Since we've been here, next door have have had three different occupiers, the new ones have extended their kitchen to the size of a Hackney warehouse. The other side has built another house and moved out. The other-other side have rebuilt on the old footprint and installed a hot tub. The lodge has new owners. Up the lane another new comer has just arrived with six dogs and a barrow of artichoke plants. Down the hill have attracted new inmates, across the road have built a house opposite their old one and sold their old one to a family with three children. A dentist, a doctor an artist and a family of South Africans have all moved into three other properties, the pub has different landlords and the farm down the back road now sells organic veg and dead pig. All since we moved here in 1984.

My friends in Devon have moved seven times since we've been here. My friends in Monmouth have moved twice. My friend in Goudhurst lived out the back of her car for fourteen of the 36 years that we've been here whilst our friends in Sweden have had heart attacks, three marriages, run a theatre and become grandparents, all whilst we've been gaffering our life together.

Our friends in Chatham have an allotment and perennial flowering shrubs, bee hives and rather healthy retirement pensions, our friends in East Sussex, have moved three times, had their showroom burgled on countless occasions and have renovated a barn that is even bigger than the big kitchen next door which is as big as a big warehouse in Hackney, all while we have taped our lives together with duct tape and blind optimism. Coming from such uncertainty, as I did, the cottage has been the one constant since I was thirty five years of age. I've never seen it as a money maker, quite the opposite, but as the world tumbled around our ears our little cottage has been a sanctuary.

This little cottage has seen breakdowns, births, deaths and marriages, it withstood the storm of '87, the Beast from the East and now provides shelter for the lockdown.

Why only today DIY SOS OLD GIT has unpeeled the gaffer on the raiser rail in the shower installed a new shower head bracket and plugged in a brilliant CORK from our last bottle of bubbly, to complete the look. I sprayed the cork with white paint and the shower looks as good as new.

Now if we count the longevity in my family I should be here until 2045, and him a little less, so by my reckoning the gaffering that is now in place should last until I'm at least 91, and then if all goes to plan the dawter will have some kids who will take after their grandfather and continue the tradition of bodging to keep it all together. That's as long as the climate change deniers are silenced, the deforesters are incarcerated, the selfish short sighted pillocks are removed from office and our little spinning globe hasn't gone the way of the dodo's. If we are still around, along with little ladybirds and horned puffins, if the planet is delivered into safe hands and we haven't snuffed out our own existence I trust that the gaffer factories will still be in tact.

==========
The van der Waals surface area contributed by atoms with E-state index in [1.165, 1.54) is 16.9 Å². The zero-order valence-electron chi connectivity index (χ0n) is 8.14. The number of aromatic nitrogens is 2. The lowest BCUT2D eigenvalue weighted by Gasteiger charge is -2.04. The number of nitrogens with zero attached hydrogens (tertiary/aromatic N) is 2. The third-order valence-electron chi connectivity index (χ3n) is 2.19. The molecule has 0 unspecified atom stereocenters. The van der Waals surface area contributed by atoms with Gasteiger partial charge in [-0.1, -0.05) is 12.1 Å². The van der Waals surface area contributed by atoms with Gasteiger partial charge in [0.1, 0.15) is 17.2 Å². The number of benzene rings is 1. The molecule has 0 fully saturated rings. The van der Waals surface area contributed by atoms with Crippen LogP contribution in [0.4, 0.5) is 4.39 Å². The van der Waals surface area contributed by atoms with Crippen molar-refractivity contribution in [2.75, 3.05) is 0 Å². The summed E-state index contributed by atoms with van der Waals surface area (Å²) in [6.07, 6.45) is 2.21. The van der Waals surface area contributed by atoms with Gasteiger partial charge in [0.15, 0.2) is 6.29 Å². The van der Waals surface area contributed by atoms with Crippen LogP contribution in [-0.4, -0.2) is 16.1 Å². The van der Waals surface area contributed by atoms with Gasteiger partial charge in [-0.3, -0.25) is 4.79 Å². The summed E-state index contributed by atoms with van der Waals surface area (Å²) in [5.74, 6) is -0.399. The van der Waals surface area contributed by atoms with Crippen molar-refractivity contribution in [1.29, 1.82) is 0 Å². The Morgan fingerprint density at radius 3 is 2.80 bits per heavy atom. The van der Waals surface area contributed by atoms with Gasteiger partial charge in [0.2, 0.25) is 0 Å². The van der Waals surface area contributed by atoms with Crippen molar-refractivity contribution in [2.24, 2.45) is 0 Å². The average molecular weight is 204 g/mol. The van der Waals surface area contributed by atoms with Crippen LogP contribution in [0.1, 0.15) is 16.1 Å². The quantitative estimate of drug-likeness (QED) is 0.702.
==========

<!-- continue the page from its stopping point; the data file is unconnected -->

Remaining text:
'Men make history.' said Mr. Truman. 'And not the other way around. In periods where there is no leadership, society stands still. Progress occurs when courageous, skillful leaders seize the opportunity to change things for the better', wielding a roll of gaffer of course.

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Mr. Frisby. For Sarah

Posted by Jeni in Ad Infinitum | 13 October 2020

I put on an old blue anorak, pulled up the hood, tugged on thick socks that were a gift from a Portland contributor when we filmed there, squeezed into my heavy walking boots, took my glasses off, snuck them in the front pocket of me anorak, and set off for a walk.

The rain pushing the branches down on the fir trees, the drops splattering on orange Pine needles. The air was clean and clear. Round past the boulder and down to the giant horse chestnut tree. Handfuls of wet, shiny conkers the colour of polished russet lay in the mud. The wet earth claggy and aromatic. The squirrels delight, bisquey acorns, scattered over the newly ploughed field. An aeroplane flew overhead interrupting the silence.

The rain tip tapped on big, yellowy Sycamore leaves and pit patted on my hood. By the time I got to the top field the rain sounded like a BBC sound artist scrunching crisp packets. Five sheep stood among 37 mole hills. They were little rams. I knew they weren't ewes when I realised the dangly bits weren't udders. We eyeballed each other for a while. I have a friend John whose sister had a farm in Derwent, Derbyshire. She named a cow after me. John had the ability to make sheep piss. He only had to stand and look at them and off they went. These rams, big heads and an indifferent stare, just looked at me munching the grass round the mole hills, not a tinkle in sight.